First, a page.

The 2013 Team Review series has run into 2014 and there is still plenty more to come. Today it is McLaren who are up for examination after a year of disappointment and despair for the team as they suffered their first season without a podium finish since 1980. Despite the best efforts of Jenson Button and Sergio Perez, the season was condemned to failure from the start as McLaren were yet another team to take the wrong approach to what should have been an evolutionary winter.

The McLaren Technology Centre would have undoubtedly been a miserable place throughout this year as a disastrous season followed a significantly under-par winter. McLaren followed in the footsteps of Williams and Sauber, by choosing revolution over evolution. While aesthetically the car looked almost identical to its predecessor, a number of key changes were hidden beneath the bodywork, including a Ferrari-esque front pull-rod suspension. This was always a huge gamble as such a switch could take several races to acclimatise to, yet the team ultimately had bigger issues afoot, as an unorthodox high nose meant that the car suffered from instability, especially under braking. It took the team half the season to fully understand the issues and then work to correct them took the remainder of the development programme.
After ending 2012 with debatable the fastest car on the grid, revolution seemed to be an unnecessary risk. This is especially poignant considering that accountability in the Technical department was no-existent, with Paddy Lowe all but checked out of the team by the end of January. His absence from the car’s unveiling told the story and the likelihood is that his full attention may not have been on developing the best car for McLaren.
Meanwhile, McLaren newcomer Sergio Perez endured an erratic campaign. After the first two rounds of the championship, Perez was accused by Whitmarsh of being too placid and he asked for more aggressive performances from the Mexican. Checo delivered aggression, yet it was not entirely controlled and he twice angered Kimi Raikkonen as the two collided in both China and Monaco. More poignantly, Button and Perez came to blows in Bahrain, with the two making contact on several occasions, leading to Button’s now famous team radio call asking the team to “calm him down.”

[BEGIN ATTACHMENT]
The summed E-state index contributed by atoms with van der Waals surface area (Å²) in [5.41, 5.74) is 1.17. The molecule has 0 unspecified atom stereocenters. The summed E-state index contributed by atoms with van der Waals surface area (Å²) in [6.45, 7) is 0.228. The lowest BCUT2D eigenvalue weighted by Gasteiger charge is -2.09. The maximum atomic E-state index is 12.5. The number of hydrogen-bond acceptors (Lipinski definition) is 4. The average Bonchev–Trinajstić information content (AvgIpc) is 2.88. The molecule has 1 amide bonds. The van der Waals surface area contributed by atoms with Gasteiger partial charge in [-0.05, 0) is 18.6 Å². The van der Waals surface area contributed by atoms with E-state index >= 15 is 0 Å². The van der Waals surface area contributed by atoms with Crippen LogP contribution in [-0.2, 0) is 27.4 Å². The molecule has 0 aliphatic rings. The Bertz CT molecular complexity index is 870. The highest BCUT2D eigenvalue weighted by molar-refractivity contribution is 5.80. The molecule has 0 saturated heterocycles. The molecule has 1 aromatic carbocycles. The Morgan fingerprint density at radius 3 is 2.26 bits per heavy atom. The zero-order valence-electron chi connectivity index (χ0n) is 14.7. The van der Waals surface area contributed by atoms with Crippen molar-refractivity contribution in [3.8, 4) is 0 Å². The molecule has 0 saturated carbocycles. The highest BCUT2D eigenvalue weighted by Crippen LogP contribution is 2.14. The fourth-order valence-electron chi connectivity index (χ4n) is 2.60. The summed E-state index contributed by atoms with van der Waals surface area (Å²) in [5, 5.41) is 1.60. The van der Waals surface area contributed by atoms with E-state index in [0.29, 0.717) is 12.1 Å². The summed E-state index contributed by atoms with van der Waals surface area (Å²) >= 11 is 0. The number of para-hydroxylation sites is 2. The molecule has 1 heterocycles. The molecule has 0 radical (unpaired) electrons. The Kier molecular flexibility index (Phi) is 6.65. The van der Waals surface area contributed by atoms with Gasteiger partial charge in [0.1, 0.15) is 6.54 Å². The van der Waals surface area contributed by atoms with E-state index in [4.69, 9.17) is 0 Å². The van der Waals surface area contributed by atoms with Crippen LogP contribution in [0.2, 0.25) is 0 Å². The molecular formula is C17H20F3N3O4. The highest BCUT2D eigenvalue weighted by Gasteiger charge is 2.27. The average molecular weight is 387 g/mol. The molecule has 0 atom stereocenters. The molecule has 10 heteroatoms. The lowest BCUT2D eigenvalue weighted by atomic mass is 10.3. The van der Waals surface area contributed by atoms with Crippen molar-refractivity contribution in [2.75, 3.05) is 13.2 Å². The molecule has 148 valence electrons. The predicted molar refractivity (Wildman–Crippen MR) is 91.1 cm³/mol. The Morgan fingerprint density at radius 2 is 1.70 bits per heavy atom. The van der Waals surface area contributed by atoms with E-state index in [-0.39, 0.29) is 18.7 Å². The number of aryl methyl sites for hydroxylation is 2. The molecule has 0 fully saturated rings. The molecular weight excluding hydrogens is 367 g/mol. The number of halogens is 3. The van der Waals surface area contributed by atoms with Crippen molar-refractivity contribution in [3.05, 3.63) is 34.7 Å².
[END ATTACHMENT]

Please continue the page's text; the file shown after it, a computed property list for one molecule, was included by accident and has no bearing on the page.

While Perez developed throughout the year, Jenson Button extracted the maximum from the car throughout the season, hence the differing points totals, with Button scoring 73 points compared to Perez’s 49. As such, Jenson’s first year as undisputed number one at McLaren has been somewhat of a success from an internal perspective; He managed to beat his less experienced teammate, while developing an effective working relationship with him. The latter was particularly difficult when it is considered that the relationship was at breaking point post Bahrain; Sam Micheal and Martin Whitmarsh dealt with the situation calmly and above all effectively. 
The final race of the season was a massive boost for McLaren heading into a challenging winter. Jenson Button’s P4 finish was no fluke, as he maintained a consistent pace throughout the duration, posting some times which extended even the likes of Vettel. Meanwhile, Sergio Perez climbed from P19 on the grid after a crash in Qualifying, to an astounding P6. He was undoubtedly determined to show McLaren that they had turned their back on him too soon and while both he and Jenson benefited from the misfortune of Massa and Hamilton, it was still quite an achievement.